The acceleration of hydrogen that has occurred throughout the transportation industry during the last few years has challenged perceptions and has addressed many technology constraints needed to get hydrogen vehicles off the ground. But are we truly there yet? What more needs to be done?
We need to focus on transitioning hydrogen technology from lab scale to industry.
Some years ago, I had dinner with a former senior exec from one of the big Taiwanese TFT-LCD panel manufacturers. He told me the story of their entry into the 17” desktop monitor market in the early noughties. Desktop monitors were the killer app and 17” was the gateway size that could put clear water between CRT and the new TFT-LCD technology. This company wanted a piece. So, they decided to launch…early…at a price point of $3,000 per panel!
As eye-watering as this price was, the cost to produce each panel was $3,500! After a few years of making panels for laptops at scale, however, this company had confidence that industrialisation would turn the numbers right side up. And so it happened: Throughout the following 20 years, the cost of producing TFT monitor panels dropped to less than $100. Technology got better and monitors got bigger. This all happened through pure industrialisation, standardisation and scale.
So, what’s the relevance of this as we enter another year of growth for the hydrogen sector?
Having seen a few of these transitions now, where decades-old technologies transitioned from lab scale to industry, my instincts tell me that we may well look back on 2021 as the point where hydrogen also truly started its transition into an industry.
The major electrolyser players, like ITM Power and Nel, launched Giga factories to scale production of a core building block for a green hydrogen transition; most of the major heavy-duty OEMs have launched or accelerated hydrogen bus and truck programmes; Government incentives have swung towards favouring projects at scale and the debate has become much more about “how” and “when”, rather than “if”. We have also started to see more activity from the oil and gas giants and utility companies with BP, Scottish Power and Octopus initiating some big plays in the UK.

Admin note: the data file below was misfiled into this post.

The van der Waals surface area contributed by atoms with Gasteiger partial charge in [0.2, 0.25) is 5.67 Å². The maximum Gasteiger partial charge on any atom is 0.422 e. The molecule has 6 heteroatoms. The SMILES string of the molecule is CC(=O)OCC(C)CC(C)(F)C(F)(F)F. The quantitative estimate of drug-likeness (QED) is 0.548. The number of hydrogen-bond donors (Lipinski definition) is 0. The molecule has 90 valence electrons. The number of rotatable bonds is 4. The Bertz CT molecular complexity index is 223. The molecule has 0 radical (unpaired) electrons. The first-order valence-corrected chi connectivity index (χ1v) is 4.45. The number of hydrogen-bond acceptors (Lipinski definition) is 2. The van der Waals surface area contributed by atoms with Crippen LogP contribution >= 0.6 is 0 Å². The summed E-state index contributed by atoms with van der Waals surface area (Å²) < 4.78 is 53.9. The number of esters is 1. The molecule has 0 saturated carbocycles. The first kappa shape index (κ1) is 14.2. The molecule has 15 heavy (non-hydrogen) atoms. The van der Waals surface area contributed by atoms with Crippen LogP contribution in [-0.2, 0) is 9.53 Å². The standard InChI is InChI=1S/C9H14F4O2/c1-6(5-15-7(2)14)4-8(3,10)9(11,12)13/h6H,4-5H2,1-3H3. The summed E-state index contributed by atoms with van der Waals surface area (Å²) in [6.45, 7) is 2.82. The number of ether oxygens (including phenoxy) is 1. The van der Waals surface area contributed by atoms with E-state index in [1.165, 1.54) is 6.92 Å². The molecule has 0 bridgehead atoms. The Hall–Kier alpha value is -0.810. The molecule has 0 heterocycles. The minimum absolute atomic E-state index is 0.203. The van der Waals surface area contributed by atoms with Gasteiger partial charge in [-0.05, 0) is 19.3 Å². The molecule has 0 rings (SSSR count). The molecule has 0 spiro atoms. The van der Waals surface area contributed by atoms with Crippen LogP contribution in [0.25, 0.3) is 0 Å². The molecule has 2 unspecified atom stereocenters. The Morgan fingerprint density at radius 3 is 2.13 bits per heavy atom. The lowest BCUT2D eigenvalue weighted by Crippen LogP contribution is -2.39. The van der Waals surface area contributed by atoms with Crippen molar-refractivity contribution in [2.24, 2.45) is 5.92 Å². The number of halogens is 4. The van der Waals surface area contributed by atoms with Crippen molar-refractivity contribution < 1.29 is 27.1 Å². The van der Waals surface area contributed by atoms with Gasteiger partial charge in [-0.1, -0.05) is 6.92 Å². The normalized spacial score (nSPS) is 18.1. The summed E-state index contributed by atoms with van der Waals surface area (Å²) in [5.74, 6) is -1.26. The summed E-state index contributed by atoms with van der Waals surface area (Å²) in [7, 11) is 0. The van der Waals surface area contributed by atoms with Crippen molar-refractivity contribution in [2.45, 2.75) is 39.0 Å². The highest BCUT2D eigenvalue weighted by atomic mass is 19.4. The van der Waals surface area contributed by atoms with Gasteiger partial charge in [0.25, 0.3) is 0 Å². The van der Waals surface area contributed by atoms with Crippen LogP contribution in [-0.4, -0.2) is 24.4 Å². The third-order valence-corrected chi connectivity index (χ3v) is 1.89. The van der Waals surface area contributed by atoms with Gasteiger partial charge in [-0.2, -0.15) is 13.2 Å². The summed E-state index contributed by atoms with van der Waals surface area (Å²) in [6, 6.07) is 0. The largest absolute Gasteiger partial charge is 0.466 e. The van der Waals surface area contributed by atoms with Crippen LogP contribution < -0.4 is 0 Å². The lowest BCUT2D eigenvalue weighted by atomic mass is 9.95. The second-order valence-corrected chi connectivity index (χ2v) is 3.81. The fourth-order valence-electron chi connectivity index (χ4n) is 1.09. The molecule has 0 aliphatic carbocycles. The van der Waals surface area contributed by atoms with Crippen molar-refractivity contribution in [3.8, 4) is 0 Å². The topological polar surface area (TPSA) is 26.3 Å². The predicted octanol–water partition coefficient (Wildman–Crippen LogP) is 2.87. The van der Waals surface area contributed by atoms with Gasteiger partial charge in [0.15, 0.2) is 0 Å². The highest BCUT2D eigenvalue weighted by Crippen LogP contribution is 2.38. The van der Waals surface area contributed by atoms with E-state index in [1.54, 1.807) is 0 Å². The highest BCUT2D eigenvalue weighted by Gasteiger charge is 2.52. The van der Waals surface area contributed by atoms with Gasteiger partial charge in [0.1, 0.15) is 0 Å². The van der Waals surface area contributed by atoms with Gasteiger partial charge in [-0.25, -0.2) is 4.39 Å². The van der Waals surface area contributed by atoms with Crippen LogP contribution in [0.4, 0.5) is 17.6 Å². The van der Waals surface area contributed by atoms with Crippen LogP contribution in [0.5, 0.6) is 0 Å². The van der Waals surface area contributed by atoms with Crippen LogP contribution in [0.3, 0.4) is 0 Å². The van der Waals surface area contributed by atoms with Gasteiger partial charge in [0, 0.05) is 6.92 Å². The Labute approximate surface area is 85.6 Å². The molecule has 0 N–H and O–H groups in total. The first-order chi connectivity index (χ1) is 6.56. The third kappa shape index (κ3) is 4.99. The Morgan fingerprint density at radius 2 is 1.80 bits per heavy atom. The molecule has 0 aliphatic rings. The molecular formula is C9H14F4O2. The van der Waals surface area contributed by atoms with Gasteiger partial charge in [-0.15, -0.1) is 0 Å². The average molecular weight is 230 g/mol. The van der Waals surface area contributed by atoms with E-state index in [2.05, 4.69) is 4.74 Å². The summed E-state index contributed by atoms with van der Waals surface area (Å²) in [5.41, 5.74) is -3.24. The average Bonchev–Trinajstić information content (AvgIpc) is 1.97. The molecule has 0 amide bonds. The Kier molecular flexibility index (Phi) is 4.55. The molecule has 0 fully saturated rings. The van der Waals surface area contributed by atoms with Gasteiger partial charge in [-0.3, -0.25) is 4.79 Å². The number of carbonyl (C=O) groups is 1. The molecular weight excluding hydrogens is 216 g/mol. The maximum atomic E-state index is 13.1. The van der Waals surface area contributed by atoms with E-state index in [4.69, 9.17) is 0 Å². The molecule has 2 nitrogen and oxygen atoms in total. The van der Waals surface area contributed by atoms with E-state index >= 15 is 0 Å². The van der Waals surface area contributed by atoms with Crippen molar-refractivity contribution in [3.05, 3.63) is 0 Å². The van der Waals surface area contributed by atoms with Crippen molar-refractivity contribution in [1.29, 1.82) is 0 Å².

We do still, however, have a significant issue with speed of deployment. At the recent COP26 summit in Glasgow, we saw limited demonstration of hydrogen mobility. Why? In large part because the UK was in shortage of hydrogen. What hydrogen we have is in the wrong places and it simply takes too long, and too much money, to set up the infrastructure to move it to the right place. What we need is a solution that is much more flexible, cheaper and faster to deploy…and more hydrogen!
The ‘more hydrogen’ side of the house does look to be in hand. This year, McKinsey and the Hydrogen Council reported that Europe is experiencing a wave of investment in, mostly green, hydrogen production worth over €30B. NanoSUN’s mission in 2022 is to address the other side of the challenge; to industrialise production of our Pioneer Hydrogen Refuelling Station, to ensure that the ‘more flexible, cheaper and faster to deploy’ infrastructure option is available for any fleet operator or fuel provider that needs one!
2022 will see NanoSUN industrialise Pioneer to ensure that we are ready to bridge the gaps between producers of hydrogen and operators of hydrogen vehicles, wherever they may be in Europe! We are confident this transition will be a pivotal step in reducing hydrogen refuelling costs and will further drive industry innovation to accelerate the roll-out of heavy-duty, hydrogen fleets in the thousands over the coming years.
Our early customers have largely filled the order book for 2022, ensuring that Pioneers WILL be coming to a depot near you…very soon!
We look forward to seeing you out in the field in 2022, where we’ll be making a difference.
For more information on NanoSUN's refuelling technology, check out the Pioneer Solution.